Realism isn't one of a 'Company of Heroes' chief concerns; by the way, neither are acting, the staging of action scenes, or providing anything remotely resembling a competent World War II movie. Okay, I must admit that it's a little hard to be this harsh on an ultra-low-budget movie like this. It's obvious that there wasn't a lot of money to go around, so the filmmakers made do with what they had. Making a World War II movie on a shoestring budget isn't easy.
The plot revolves around a group of Army infantry that have been ordered to deliver this year's Christmas hams to the troops. An officer played by Neal McDonough informs the group that the war is all but over. The only Germans left in the mountains are boys with broken guns and no ammunition. This should be a cake walk. Since movies about delivering a load of Christmas hams tend to be on the dull side, Neal McDonough is utterly wrong.
The group is made up of a bunch of redshirts, so to speak. Meaning most of these guys will get picked off one by one. They soon come in contact with an endless line of German soldiers and Panzer tanks. Since the movie doesn't have the budget to show huge battle scenes, the camera zooms in really close and has a couple dozen guys run by the camera to give it the illusion that more is going on than really is.
Chad Michael Collins ('Sniper: Reloaded') is the company's defacto leader after their stalwart leader catches a few German bullets. He teams up with an ex-officer who has now been relegated to the status of cook, played by Tom Sizemore. Later on they'll meet up with a wise-cracking Vinnie Jones, because all Vinnie Jones does anymore is play a wise-cracking Brit in small-budget movies.
The men have stumbled upon a dastardly Nazi plot that involves a sexy lady, a hilarious Pollack, a too-smart-for-his-own-good nuclear scientist, and an atomic bomb for Hitler's personal toy box.
The movie is earnest enough, even though everything it does is completely ridiculous. It's an action movie, so I can forgive the shockingly low number of times the guys have to refill their machine guns while mowing down Germans. I can even forgive the fact that hordes of German soldiers appear to be allergic to taking cover, and instead charge ahead, death wishes in mind. It doesn't matter that at any given time it seems that the German army outnumbers the Americans 5-to-1, they continue to charge, and the Americans carry on cutting them down.
What really seems downright silly about this whole situation is that once the Americans get to the weapons facility in Haigerloch, there is less security there than at a TSA airport checkpoint. I understand that the budget shortcomings might have prevented them from hiring a few dozen beefy guards, but come on. At least make it appear a tad difficult for the guys to get all the way down to Hitler's most prized possession.
The acting and writing are beyond stale and the movie makes no attempts at promoting any wartime realism. It's hard to fault it too much though, since it was working from extremely limited resources. At the very best it's a way to pass the time. At its worst it's a parade of has-beens.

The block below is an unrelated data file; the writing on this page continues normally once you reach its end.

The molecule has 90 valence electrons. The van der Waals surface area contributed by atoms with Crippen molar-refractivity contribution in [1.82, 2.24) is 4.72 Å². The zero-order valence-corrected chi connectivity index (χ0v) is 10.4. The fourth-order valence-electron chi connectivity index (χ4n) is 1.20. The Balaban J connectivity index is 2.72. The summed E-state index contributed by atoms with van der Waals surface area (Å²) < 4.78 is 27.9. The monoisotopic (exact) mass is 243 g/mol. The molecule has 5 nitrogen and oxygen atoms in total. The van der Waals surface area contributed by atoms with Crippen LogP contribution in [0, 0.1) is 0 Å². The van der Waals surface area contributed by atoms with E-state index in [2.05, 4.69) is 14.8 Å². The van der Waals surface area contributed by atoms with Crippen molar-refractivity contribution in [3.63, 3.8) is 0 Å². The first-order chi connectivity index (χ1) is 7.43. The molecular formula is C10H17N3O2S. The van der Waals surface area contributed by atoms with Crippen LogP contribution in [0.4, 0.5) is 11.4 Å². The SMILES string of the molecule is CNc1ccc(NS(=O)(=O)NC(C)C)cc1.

Blu-ray: Vital Disc Stats
This is a Sony release. It's region free, comes in a standard Blu-ray keepcase, and is included with an UltraViolet Digital Copy code.
The inconsistency in a 'Company of Heroes' Blu-ray transfer is what ultimately leads to its lower score. The disparity of quality between the nighttime and daytime scenes is staggering. Even Sony's usual magic doesn't end up working the wonders one might expect. I suspect that the lacking quality has to do with the source's low-budget roots.
The 1080p picture looks nice when the movie opens on a well-lit, snow covered field. Detail is strong. Contrast is solid. Close-ups reveal facial features and two-day stubble on the weary soldiers. Mud, dirt, and CG blood all look real enough. This is where the presentation shines. When the sun is out it looks great.
However, the nighttime scenes are a different story. Blacks never come near to any shade considered inky. They waver in that gray nebulous area which becomes increasingly frustrating as the movie goes on. The shadows constantly crush detail, objects, and textures. Black areas are replete with digital noise and a bluish twinge. The movie just doesn't look good when the sun isn't out. Since the entire middle of the movie pretty much takes place in darkness it all ends up being pretty unsatisfying.
The DTS-HD Master Audio 5.1 track packs some punch though. The action scenes, however scaled back they are because of budgetary reasons, still showcase some strong, engrossing gunplay. The entire soundfield is engaged during these firefights, which makes the movie's audio experience much more satisfying than the video.
The bass booms during explosions. Bullets whiz by in the front and rear channels. At times it feels like the movie's sound effects are mixed a little too loud compared to the rest of the movie, but it didn't bother me that much. There were a few times where I found dialogue hard, or impossible to hear. There is a noticeable volume difference between the volume and the sound effects. They sounded a little off to me.
However, none of that precludes the notion that 'Company of Heroes' sounds great for a low-budget war flick. I was surprised how expansive the sound stage was.
'Company of Heroes' left me feeling slightly amused and a little bored. It's a decent little DTV movie about World War II, but it isn't able to crawl out of the self-made trench of its miniscule budget. The movie's flagrant disregard for anything remotely resembling historical fact is a little disconcerting too. The video is only so-so, but the audio is surprisingly good. If you're interested, this is a rental at best.